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Appalachian faculty members win research grants

BOONE – Two Appalachian State University faculty members have been selected by Oak Ridge Associated Universities (ORAU) to receive 2011 Ralph E. Powe Junior Faculty Enhancement Awards.

The award provides a one-year $5,000 grant to fund research by junior faculty at ORAU member institutions, with the aim of enriching the research and professional growth of young faculty.

Dr. Brad Conrad, an assistant professor in the Department of Physics and Astronomy, and Dr. Michael Madritch, an assistant professor in the Department of Biology, are two of only 30 faculty members from 98 member institutions to receive the research awards. ORAU received 118 applications and research proposals.

“This speaks to the quality of Appalachian’s junior faculty,” said Edelma Huntley, dean of research and graduate studies and chief research officer. “Many of the institutions represented in the competition are doctoral universities and high or very high research campuses.”

The professors also will each receive a $5,000 matching grant from Appalachian’s College of Arts and Sciences where their departments are housed.

Conrad will use the award to purchase materials and fund student assistance to equip a recently refurbished ultra-high vacuum scanning tunneling microscope (UHV-STM) with a complete thermal evaporator system.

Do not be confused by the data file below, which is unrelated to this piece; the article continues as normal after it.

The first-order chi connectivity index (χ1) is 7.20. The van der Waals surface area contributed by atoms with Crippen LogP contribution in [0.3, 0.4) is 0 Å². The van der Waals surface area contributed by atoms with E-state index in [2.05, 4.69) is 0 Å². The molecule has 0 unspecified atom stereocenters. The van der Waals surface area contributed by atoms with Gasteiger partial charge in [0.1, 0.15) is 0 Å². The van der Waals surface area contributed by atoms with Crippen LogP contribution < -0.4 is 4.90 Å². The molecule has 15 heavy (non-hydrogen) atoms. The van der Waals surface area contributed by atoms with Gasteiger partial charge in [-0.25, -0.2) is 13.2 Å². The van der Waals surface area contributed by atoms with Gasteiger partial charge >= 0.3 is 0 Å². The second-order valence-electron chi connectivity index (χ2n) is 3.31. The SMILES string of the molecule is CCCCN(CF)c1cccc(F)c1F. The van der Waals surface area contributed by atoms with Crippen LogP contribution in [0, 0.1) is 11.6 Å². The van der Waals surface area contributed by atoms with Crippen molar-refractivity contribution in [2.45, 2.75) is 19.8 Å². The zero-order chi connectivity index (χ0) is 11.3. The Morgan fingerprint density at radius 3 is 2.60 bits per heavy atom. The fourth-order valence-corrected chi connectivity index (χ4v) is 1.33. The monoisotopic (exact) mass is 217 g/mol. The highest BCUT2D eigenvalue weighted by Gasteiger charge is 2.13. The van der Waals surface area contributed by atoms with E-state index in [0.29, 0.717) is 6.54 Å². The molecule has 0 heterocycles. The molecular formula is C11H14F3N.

“This will allow me to look at ways naturally occurring organic molecules can be modified to replace silicon and other hard brittle materials used to make solar cells, chemical sensors and light emitting diodes,” Conrad explained. “The process to make silicon is energy intensive and results in many unhealthy byproducts. These organic materials can be very inexpensive to produce and will decompose naturally with time, making them environmentally friendly.”

The grants will assist Madritch in studying how genetic variation in plant populations are important to ecosystem processes that influence all species. Of particular interest to Madritch is how plant genetic diversity impacts nitrogen cycling in forests.

“The Powe award will allow us to develop black locust and its associated microbial community as a model system to explore how ecosystems respond to genetic variation and nitrogen-fixing plant-microbe mutualism,” Madritch said. “Working at the Department of Biology’s Robert Gilley Field Station in Ashe County, we will establish experimental gardens designed to determine how plant genetic variation influences things like primary production, nitrogen fixation, pest resistance and soil carbon storage. This project will be among the first to address the effects of genetic diversity in critically important nitrogen fixing systems.”

At Appalachian, research, scholarship and creative activity are fundamental to the mission of the university. Research, scholarship and the production or performance of creative work – like teaching and service – are crucial to both the institution and the region that it serves. Through their work, Appalachian’s faculty, students and staff expand the boundaries of their academic disciplines, discover answers to real world questions, enhance the quality of life in the region, enrich the classroom experience and contribute to economic development.